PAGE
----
To find the appropriate Docker command-line invocation for each environment, you can look at where we register the runtime for each environment. The command is also printed out conveniently when you run with remotes=1:

[2016-11-25 23:51:04,223] [0] Creating container: Run the same thing by hand as:
    docker run -p 10000:5900 -p 10001:15900 --cap-add NET_ADMIN --cap-add SYS_ADMIN
    --ipc host
Once you have started the docker container, configure your agent to
connect to the VNC server (port 5900 by default) and the reward/info channel (port 15900 by default):

To connect manually to multiple remotes, separate them by commas:


If your docker container is running on a server rather than on localhost, just plug in the appropriate URL or IP address:


VNC compression settings

The VNC connection supports multiple compression settings that control the tradeoff between a fast but highly compressed, low quality data stream and slow, uncompressed data stream. These can be configured by using the vnc_kwargs argument to env.configure. The default arguments are:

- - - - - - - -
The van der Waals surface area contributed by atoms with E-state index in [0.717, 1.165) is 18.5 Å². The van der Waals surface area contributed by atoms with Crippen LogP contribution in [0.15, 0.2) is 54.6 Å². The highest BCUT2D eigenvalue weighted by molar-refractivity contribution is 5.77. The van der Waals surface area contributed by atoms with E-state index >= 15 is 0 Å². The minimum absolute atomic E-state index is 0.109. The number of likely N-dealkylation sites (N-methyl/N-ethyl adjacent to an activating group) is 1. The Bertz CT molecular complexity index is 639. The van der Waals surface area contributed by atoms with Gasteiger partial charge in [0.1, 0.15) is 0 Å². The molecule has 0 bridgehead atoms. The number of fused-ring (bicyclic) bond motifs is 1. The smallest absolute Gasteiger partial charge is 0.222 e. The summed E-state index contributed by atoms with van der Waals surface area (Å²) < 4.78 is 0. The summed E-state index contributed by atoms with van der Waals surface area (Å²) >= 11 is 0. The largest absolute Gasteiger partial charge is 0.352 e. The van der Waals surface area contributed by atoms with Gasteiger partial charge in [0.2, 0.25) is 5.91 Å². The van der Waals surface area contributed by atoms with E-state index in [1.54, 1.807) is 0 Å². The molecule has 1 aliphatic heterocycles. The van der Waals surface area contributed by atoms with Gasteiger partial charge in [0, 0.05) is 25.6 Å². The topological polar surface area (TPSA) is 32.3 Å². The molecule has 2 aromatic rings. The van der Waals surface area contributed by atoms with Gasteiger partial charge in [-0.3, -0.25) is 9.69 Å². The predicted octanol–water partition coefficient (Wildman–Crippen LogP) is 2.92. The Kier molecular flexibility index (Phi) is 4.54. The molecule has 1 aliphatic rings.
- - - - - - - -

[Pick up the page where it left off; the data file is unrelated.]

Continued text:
env.configure(vnc_kwargs={'encoding':'tight', 'fine_quality_level':50, 'subsample_level':2})

Here, tight is a lossy encoding that uses JPEG for compression. We also support zrle instead, which is lossless. The fine_quality_level controls the compression strength from high compression / low quality (0) to low compression / high quality (100). For subsample_level, 0 is highest quality, 2 is low quality and 3 is greyscale. You can investigate the effects of many of these options on the visual fidelity by connecting to an environment using TurboVNC, which allows you to tune these settings in the user interface.

Note that the codecs always operate on deltas of the screen, so if large portions of your screen are not changing then you might be able to afford higher quality settings. Conversely, if you're playing a racing game that takes up a large portion of the screen you should be more worried about bandwidth. The call to step is asynchronous with respect to new frames arriving, so if the connection is too slow the environments will lag.